Nano-sized robots capable of accurately creating holes in specific cell membranes to destroy aberrant cells and even administering different medications are potential possibilities for non-invasive surgery.
With technological advancement, nanorobotics is expected to have several new medical applications and are expected to bring major transformations in cancer treatment, diabetes monitoring, wound-healing (regenerative medicine), dentistry, and blood monitoring (blood clot), among several others.
Eventually, these nanobots and xenobots (nanobots made from biological materials) could be assembled into swarms to deliver drugs or unblock arteries. MIT has even created microbots that self-assemble into larger structures, with applications such as enveloping a tumour to cut off blood supply.
If one robot isn’t enough to build the structure, it copies itself and splits the work. This is not producing progeny directly, but rather collecting material and building copies of itself.
It is interesting to note that living organisms produce some impressive natural nanomachines. These natural nanobots transport chemical loads very effectively as part of the body’s cellular functions.
Nanotechnology in the healthcare industry is one of the primary factors driving the market growth in the internet of nano things (IoNT) not just the nano systems used for the detection, diagnosis, imaging, and prevention of various diseases but also IoNT used to create smart wearables for medical applications that assist in real-time monitoring of a patient’s vital signs, such as heart rate and blood pressure, and diagnosing diseases at an early stage.
Beyond the problem of working with things smaller than 1 millionth of a metre, the difficulties that developers face creating nanobots include global restrictions and evolving government regulations about things that can be used medically and inserted into the body.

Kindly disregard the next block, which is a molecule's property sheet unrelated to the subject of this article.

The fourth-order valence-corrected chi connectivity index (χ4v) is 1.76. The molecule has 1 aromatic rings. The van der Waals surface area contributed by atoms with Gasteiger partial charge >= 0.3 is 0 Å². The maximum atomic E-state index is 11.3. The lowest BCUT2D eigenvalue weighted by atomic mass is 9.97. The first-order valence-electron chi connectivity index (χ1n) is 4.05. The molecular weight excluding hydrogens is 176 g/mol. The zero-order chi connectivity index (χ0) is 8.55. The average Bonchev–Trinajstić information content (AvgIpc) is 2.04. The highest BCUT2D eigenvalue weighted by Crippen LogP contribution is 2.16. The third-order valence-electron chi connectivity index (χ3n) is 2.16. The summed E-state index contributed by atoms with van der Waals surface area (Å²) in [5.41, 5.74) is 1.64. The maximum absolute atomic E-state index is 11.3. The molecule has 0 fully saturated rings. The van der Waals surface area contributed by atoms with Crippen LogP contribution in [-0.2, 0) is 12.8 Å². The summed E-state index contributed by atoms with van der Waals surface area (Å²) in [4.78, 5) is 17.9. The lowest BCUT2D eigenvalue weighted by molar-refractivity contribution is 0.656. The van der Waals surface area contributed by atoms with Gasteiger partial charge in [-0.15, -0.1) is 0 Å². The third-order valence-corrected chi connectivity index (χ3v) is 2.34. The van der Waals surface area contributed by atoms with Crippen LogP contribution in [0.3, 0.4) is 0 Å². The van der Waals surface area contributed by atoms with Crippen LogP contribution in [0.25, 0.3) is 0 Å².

They may also have to address the science fiction warnings of swarms that could self replicate and in the process use up all the planet’s resources or even just all the resources in the host body.
Power is a problem area, including concerns about, for example nuclear power, a worry to some even at this miniscule size, and control to get the nanobot to the right place with its payload. There is a further problem with the end of use disposal, dispersal or extraction of nanobots.
Redressing the balance
Demand for qualified people, medicines and resources in healthcare is outstripping supply all over the world, with the potential of leaving an ever-growing number of people without the care they need.
Nanobots have the potential to deliver much smaller amounts of medicine directly to where they will do most good; to reduce the need for invasive surgery, cutting both time in hospital and recovery; to greatly improve preventive medicine through monitoring and regenerative interventions. The technology now exists, we need to harness it and use our imagination to support its evolution and application.
About the author: Chu Canh Chieu is managing director of global healthcare center at FPT Software. Fresh out of Hanoi University of Science and Technology, he joined the company in 2006 as a developer before taking on multiple managerial roles. In 2016, he was appointed Business Unit Leader and gained success in developing the business unit in terms of both size and operating markets. From 2020 to 2022, he was Vice Leader of FPT Software Hanoi Strategic Unit. Chieu contributed significantly to laying the foundation for the company’s strategic unit in healthcare solutions. Chu Canh Chieu was named among FPT Software’s Best Managers in 2022, and FPT Corporation’s Top 100 Best Performers in 2008, 2014 and 2019.